U.S. Re-entry Permit

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Re-entry Permit
Date first issued ?
Issued by  United States
Type of document Travel Document
Purpose Identification
Eligibility requirements U.S. lawful permanent residence
Expiration At most two years

The Re-entry Permit (Form I-327), also known as Permit to Re-Enter is a travel document similar to a certificate of identity, issued by the United States Citizenship and Immigration Services to U.S. lawful permanent residents to allow them to travel abroad and return to the U.S. It is a passport-like booklet with a blue-green cover with the words "TRAVEL DOCUMENT" on the front.

Cover of the U.S. Travel Document
Biographic data page of the re-entry permit. This is revised on May 10, 2010.


The main purpose of the re-entry permit is to allow permanent residents to leave the U.S. for an extended amount of time without abandoning their permanent residence. For short trips abroad of up to 1 year, the Permanent Resident Card itself allows re-entry to the United States. Permanent residents must maintain their permanent residence in the U.S., or lose their permanent residency. Even for trips abroad of less than 1 year, permanent residents may be questioned as to whether they have maintained residence in the U.S. Any trip abroad of one year or more automatically causes permanent residence to be lost. If a U.S. permanent resident intends to take a long trip abroad, he/she may apply for a re-entry permit. It is issued for up to two years. It establishes that the permanent resident did not intend to abandon permanent resident status.[1]

Another purpose for the re-entry permit is to serve as an international travel document in lieu of a passport for U.S. permanent residents who are stateless, who cannot get a passport from their country, or who wish to travel to a place they cannot using their passport. A permanent resident who obtained permanent residence as a refugee may either apply for a refugee travel document or a re-entry permit, but not both.


The travel document type Re-entry Permit is a passport-like booklet, including instruction pages, personal information page, and visa pages.


USCIS Form I-131 (Application for a Travel Document) is used to apply for the re-entry permit and other travel documents. A re-entry permit can only be applied for while the applicant is inside the U.S.[2]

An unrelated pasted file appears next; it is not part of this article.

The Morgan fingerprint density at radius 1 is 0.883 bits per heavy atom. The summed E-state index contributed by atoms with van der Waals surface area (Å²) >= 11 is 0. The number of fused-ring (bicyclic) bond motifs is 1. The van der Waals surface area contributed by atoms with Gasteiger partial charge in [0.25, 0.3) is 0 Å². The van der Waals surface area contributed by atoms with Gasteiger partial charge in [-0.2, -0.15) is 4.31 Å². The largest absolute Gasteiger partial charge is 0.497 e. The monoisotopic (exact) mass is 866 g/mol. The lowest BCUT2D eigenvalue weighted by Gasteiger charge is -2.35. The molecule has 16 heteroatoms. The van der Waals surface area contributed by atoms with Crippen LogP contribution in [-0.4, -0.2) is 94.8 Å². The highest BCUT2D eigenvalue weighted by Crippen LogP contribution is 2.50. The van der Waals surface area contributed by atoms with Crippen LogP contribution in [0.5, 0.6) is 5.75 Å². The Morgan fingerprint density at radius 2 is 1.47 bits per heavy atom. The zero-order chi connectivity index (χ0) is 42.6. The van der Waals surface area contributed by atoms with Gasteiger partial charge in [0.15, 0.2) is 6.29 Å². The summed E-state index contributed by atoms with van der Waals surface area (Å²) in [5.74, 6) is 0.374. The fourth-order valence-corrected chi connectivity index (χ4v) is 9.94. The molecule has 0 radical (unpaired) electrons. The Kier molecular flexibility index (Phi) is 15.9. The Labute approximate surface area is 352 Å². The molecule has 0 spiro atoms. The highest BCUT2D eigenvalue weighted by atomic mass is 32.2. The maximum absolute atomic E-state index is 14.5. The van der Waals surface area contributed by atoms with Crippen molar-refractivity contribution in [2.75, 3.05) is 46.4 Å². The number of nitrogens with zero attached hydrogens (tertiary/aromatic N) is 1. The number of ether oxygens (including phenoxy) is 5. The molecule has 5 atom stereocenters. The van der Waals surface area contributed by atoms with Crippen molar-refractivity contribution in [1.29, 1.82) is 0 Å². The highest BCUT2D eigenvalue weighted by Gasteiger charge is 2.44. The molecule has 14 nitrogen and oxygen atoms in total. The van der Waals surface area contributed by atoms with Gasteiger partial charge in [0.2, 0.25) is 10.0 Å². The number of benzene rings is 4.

As of 2013, Schengen Area countries which have explicitly indicated to the Council of the European Union's Visa Working Party that they will accept the U.S. Re-entry Permit for visa issuance purposes include Belgium, the Netherlands, Luxembourg, the Czech Republic, Denmark, Germany, Estonia, Greece, Spain, France, Italy, Latvia, Lithuania, Hungary, Austria, Portugal, Slovenia, Slovakia, Finland, Sweden, Iceland, Norway, Switzerland, and Liechtenstein; Slovakia has explicitly indicated they will not accept it, while other countries did not provide any information on their acceptance of it. Said Re-entry Permit is stated as an "Alien's Travel Document".[3]

Visa Free Access or Visa on Arrival[edit]

Since the U.S. Re-entry Permit is not a regular national passport, most countries and territories require visa prior to arrival.

The following countries and territories provide visa free access or visa on arrival, as they provide everyone such courtesies.

According to Immigration Service of South Korea, holders of the U.S. Re-entry Permit who are not nationals of South Korea (who needs the Republic of Korea passport) are allowed visa-free access to the country for up to 90 days, while the Refugee Travel Document (Form I-571) requires visa prior to arrival.

See also[edit]


  1. ^ How Do I... Get a Reentry Permit (PDF), U.S. Citizenship and Immigration Services, August 2008 
  2. ^ I-131
  3. ^ Table of travel documents entitling the holder to cross the external borders and which may be endorsed with a visa, Council of the European Union, February 2013, p. 136, retrieved 2013-09-28